University News

Beau Nagan (right) receives instructions from event judge Don Roppollo, a 1995 WIU graduate, in the speed climb.
[Download Print-Quality Image]

Forestry Club Students Bring Home Top Awards from Nat'l Forestry Expo

November 17, 2006

Printer friendly version

MACOMB, IL – Western Illinois University Forestry Club students know their trees, and they proved it recently at the world’s largest tree care industry trade show and conference in Baltimore.

Eight club members recently participated in the TCI (Tree Care Industry) Expo, held in Baltimore, MD Nov. 9-11, and brought some top awards back to the WIU-Macomb campus.

According to Tom Green, agriculture professor and Forestry Club adviser, more than 70 students from two- and four-year colleges from across the United States competed in five events at the expo: speed climb (scramble), work climb, throw line, equipment safety check and a written exam.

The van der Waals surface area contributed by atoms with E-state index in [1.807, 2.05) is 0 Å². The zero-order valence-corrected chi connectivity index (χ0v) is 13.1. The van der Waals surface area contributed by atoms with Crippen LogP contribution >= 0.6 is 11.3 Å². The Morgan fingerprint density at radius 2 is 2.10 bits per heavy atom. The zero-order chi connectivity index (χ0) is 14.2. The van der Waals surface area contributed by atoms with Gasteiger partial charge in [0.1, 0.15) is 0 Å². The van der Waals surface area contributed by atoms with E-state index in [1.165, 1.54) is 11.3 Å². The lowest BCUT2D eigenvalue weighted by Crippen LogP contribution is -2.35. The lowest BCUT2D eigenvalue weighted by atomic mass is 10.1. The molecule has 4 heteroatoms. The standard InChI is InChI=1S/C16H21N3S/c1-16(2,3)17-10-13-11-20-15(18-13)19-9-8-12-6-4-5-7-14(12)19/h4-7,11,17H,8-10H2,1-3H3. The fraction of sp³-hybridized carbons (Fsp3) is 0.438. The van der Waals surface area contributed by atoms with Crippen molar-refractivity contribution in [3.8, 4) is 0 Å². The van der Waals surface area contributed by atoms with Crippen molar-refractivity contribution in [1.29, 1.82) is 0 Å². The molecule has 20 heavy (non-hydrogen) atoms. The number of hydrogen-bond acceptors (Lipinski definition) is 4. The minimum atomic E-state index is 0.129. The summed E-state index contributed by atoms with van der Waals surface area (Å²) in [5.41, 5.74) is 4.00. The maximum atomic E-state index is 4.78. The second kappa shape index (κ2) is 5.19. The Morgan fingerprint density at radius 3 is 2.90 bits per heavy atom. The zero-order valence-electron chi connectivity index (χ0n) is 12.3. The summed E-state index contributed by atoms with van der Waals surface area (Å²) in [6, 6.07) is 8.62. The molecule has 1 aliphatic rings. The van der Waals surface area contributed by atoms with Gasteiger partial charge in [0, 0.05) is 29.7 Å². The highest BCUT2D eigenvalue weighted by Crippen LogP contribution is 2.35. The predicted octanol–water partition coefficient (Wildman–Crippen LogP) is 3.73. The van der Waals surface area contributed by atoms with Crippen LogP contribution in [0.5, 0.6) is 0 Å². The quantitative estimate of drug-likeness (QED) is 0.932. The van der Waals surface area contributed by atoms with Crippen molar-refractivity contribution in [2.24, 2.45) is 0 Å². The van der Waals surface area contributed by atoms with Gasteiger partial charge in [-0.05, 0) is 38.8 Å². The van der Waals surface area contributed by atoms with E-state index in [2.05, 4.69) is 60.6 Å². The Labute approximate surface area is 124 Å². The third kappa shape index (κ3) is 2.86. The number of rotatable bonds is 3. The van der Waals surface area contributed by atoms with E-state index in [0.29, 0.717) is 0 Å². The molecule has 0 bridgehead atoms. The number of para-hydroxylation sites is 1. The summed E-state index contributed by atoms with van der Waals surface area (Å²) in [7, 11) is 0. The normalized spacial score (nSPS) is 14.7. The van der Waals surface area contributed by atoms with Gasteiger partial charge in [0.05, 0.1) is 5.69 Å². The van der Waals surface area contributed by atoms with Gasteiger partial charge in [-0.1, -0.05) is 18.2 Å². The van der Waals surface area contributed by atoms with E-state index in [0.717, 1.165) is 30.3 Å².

Beau Nagan, a Western Illinois senior agriculture major from Homewood (IL), was named first overall after finishing first in the throw line competition and the written exam. Andrew Dye, a senior biological sciences major from Princeton (IL), placed second in the written exam competition, while Desiree Hughes, a senior agriculture major and Forestry Club president from Macomb (IL), finished third.

Other Forestry Club students competing included Charles Shonts, a junior agriculture major from Elmhurst (IL); Aaron Pollock, a junior agriculture major from Oregon (IL); Jonathon Ward, a sophomore agriculture major from Chillicothe (IL); Michael Pfaff, a senior biological sciences major from Winfield (IL); and Geoffrey Watson, a junior agriculture major from Naperville (IL).

“I’m extremely proud of our students,” Green said. “The competitions were tough, and our students had an outstanding showing.”

In addition to the competition and workshops, participating students were also able to attend a job fair at the expo, as well as tour John Hopkins UniversityÂ’s campus to learn how to protect trees from construction-related injuries.

Posted By: Darcie Shinberger (
Office of University Communications & Marketing